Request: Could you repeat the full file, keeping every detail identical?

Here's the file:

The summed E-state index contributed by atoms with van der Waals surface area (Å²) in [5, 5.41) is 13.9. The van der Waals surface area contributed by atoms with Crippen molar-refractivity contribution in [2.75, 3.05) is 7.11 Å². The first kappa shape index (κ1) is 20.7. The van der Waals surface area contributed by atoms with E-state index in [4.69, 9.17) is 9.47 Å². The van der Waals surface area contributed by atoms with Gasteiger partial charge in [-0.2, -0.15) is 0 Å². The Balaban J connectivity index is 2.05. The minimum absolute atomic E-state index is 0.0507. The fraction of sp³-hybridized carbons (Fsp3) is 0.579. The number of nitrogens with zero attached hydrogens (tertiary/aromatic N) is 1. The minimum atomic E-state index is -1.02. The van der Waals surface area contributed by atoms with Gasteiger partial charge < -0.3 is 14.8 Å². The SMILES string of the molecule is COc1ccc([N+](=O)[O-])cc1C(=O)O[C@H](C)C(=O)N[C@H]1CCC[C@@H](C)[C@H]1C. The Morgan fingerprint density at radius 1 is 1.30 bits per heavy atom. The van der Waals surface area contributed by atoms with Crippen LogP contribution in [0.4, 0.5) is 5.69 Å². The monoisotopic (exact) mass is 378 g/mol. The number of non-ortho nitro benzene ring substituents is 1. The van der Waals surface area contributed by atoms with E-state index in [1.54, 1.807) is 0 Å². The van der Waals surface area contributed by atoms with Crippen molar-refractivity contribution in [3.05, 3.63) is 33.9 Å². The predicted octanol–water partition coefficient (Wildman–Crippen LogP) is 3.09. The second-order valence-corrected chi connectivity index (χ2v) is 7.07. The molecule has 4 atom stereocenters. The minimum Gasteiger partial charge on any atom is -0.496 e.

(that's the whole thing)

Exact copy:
The summed E-state index contributed by atoms with van der Waals surface area (Å²) in [5, 5.41) is 13.9. The van der Waals surface area contributed by atoms with Crippen molar-refractivity contribution in [2.75, 3.05) is 7.11 Å². The first kappa shape index (κ1) is 20.7. The van der Waals surface area contributed by atoms with E-state index in [4.69, 9.17) is 9.47 Å². The van der Waals surface area contributed by atoms with Gasteiger partial charge in [-0.2, -0.15) is 0 Å². The Balaban J connectivity index is 2.05. The minimum absolute atomic E-state index is 0.0507. The fraction of sp³-hybridized carbons (Fsp3) is 0.579. The number of nitrogens with zero attached hydrogens (tertiary/aromatic N) is 1. The minimum atomic E-state index is -1.02. The van der Waals surface area contributed by atoms with Gasteiger partial charge < -0.3 is 14.8 Å². The SMILES string of the molecule is COc1ccc([N+](=O)[O-])cc1C(=O)O[C@H](C)C(=O)N[C@H]1CCC[C@@H](C)[C@H]1C. The Morgan fingerprint density at radius 1 is 1.30 bits per heavy atom. The van der Waals surface area contributed by atoms with Crippen LogP contribution in [0.4, 0.5) is 5.69 Å². The monoisotopic (exact) mass is 378 g/mol. The number of non-ortho nitro benzene ring substituents is 1. The van der Waals surface area contributed by atoms with E-state index in [1.54, 1.807) is 0 Å². The van der Waals surface area contributed by atoms with Crippen molar-refractivity contribution in [3.05, 3.63) is 33.9 Å². The predicted octanol–water partition coefficient (Wildman–Crippen LogP) is 3.09. The second-order valence-corrected chi connectivity index (χ2v) is 7.07. The molecule has 4 atom stereocenters. The minimum Gasteiger partial charge on any atom is -0.496 e.